Minnesota Prairie Roots

Writing and photography by Audrey Kletscher Helbling

Bringing poetry to the people in Mankato & I’m in January 19, 2018

 

NEARLY SIX MONTHS have passed since I stopped at Spring Lake Park in North Mankato to view my poem posted there as part of the Mankato Poetry Walk & Ride.

 

The post just to the front left of the car holds a sign with my poem printed thereon.

 

 

Looking back across the lake toward the willows and my nearby poetry sign.

 

Located at the edge of a parking lot next to a trail and within a stone’s throw of drooping weeping willows, my award-winning poem about detasseling corn contrasts with the tranquil setting of lake and lawn separated by bullrushes flagged by cattails.

 

The Sibley Farm playground inside Sibley Park features these cornstalk climbing apparatus. Minnesota Prairie Roots file photo.

 

The poem may have been more appropriately placed next to cornstalk climbing apparatus at the Sibley Farm playground in Mankato’s Sibley Park.

 

A beautiful setting for poetry.

 

 

 

Still, I am grateful for this opportunity to get my poetry out there in a public place. This placement of selected poems along recreational trails and in parks in Mankato and North Mankato brings poetry to people in an approachable and everyday way. That is the beauty of this project—the accessibility, the exposure in outdoor spaces, the flawless weaving of words into the landscape.

 

Inside a southern Minnesota cornfield. Minnesota Prairie Roots file photo.

 

My poem, as with much of my writing, reflects a strong sense of place. In Cornfield Memories, I take the reader into a southwestern Minnesota cornfield to experience detasseling corn, a job I worked several summers as a teenager. It’s hard work yanking tassels from corn stalks in the dew of the morning and then in the scorching sun of a July afternoon. All for $1.25/ hour back in the day.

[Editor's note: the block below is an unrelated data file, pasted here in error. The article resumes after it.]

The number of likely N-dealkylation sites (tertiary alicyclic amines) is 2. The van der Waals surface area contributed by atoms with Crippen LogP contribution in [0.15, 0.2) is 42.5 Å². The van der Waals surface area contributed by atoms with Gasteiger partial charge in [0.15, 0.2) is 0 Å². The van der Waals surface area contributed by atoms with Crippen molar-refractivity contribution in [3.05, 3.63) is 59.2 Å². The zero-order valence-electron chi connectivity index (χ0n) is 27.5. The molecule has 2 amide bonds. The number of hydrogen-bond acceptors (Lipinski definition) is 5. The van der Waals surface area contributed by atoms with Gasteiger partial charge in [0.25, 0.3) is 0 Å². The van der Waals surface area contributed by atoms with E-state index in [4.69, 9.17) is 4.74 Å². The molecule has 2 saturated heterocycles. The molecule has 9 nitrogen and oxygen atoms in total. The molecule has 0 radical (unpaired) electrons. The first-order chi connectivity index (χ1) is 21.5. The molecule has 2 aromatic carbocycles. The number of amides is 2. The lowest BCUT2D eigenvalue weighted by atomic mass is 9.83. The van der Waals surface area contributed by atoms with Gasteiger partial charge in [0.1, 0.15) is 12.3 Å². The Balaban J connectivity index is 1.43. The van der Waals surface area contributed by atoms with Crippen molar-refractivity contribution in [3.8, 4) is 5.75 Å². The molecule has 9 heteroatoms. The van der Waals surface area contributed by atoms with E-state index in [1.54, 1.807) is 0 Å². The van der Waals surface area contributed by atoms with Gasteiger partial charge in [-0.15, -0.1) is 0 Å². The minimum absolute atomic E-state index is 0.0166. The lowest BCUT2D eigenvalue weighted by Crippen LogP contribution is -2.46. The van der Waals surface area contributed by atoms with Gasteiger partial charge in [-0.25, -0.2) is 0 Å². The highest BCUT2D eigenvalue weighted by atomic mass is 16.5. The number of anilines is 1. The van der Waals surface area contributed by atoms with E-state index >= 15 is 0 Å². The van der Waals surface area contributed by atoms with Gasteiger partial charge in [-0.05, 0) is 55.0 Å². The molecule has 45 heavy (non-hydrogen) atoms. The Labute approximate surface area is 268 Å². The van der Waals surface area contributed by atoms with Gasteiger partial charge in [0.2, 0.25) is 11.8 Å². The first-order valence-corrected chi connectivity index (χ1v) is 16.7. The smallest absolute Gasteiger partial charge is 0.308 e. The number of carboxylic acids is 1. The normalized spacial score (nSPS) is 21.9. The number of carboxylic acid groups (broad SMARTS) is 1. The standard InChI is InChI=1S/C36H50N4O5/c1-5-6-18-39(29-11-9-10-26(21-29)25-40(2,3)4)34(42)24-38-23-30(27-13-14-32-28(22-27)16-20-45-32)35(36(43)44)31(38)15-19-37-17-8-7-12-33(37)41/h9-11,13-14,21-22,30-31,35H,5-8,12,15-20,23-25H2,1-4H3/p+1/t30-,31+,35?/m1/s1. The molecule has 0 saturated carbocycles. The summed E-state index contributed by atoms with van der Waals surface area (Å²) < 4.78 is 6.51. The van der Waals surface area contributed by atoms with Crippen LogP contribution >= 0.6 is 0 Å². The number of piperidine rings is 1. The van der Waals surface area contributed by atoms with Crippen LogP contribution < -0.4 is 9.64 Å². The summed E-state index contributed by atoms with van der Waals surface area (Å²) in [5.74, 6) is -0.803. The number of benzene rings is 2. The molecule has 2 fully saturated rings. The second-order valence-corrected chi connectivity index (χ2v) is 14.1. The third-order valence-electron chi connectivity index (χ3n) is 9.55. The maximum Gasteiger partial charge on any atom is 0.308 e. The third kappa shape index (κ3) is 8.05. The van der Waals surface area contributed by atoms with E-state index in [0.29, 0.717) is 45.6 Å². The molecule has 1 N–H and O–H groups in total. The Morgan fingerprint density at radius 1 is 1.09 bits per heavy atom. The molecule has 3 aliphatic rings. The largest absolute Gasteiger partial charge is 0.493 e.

My poem, Bandwagon, previously posted at Lion’s Park in Mankato as part of a previous Mankato Poetry Walk & Ride. Minnesota Prairie Roots file photo 2014.

 

My poem shares rural history, a story, an experience. Just as my past poems—The Thrill of Vertical, Off to Mankato to “get an education” and Bandwagon—selected as part of previous Mankato Poetry Walk & Ride contests did.

 

 

I value public art projects like the Mankato Poetry Walk & Ride. Not only as a poet, but as an appreciator of the literary arts. Poetry doesn’t need to be stuffy and mysterious. And this project proves that.

I’D LIKE TO HEAR your thoughts on bringing poetry to the public in creative ways like this. Have you seen a similar project? Would you stop to read poems posted in public spots?

NOTE: All photos were taken in early September, within weeks of the 2017 Poetry Walk & Ride poems being posted.

© Copyright 2018 Audrey Kletscher Helbling

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21 Responses to “Bringing poetry to the people in Mankato & I’m in”

  1. Beth Ann Says:

    I have never seen poetry installations like these in any of my adventures but maybe I haven’t been looking hard enough. It really is a fun idea and I am always looking for unique art installations.

  2. I want to play on that amazing structure – oh so cool! Happy Weekend – Enjoy 🙂

  3. Very awesome! Happy for you Audrey!

  4. This is an inspiring idea. Yes, I would definitely stop and read poetry in areas like this. What an honor to have your work displayed so creatively. I love this! Dawn

  5. Bernadette Says:

    I agree poetry and parks go together. We have a poetry park a few miles from where I live; it is near a playground and a senior center. I also saw an inspirational one in Boise, Idaho that was intended for people affected by cancer and other illnesses, but all park visitors enjoyed the healing words. I photographed a kite-shaped poem that remains one of my favorite pictures of our trip to Boise last spring.

  6. Jackie Says:

    A few years back my daughter and I took the grandkids to Sibley Farm Play ground. I guess I wasn’t even aware at the time that these little poetry stops were in the park or I would have looked for your. I did call just now to listen to your “cornfield memories”, I love this poem as usual. I have written one poem and really have no idea how or where I’d ever enter it…or if it’s even good enough. It’s fun to dabble with that’s for sure. Oh, and I love walking through the corn fields that my grandfather and great grand father farmed, it’s a wonderful feeling, kind of a closeness to my roots.

  7. What beautiful pictures to share on a cold winter day.


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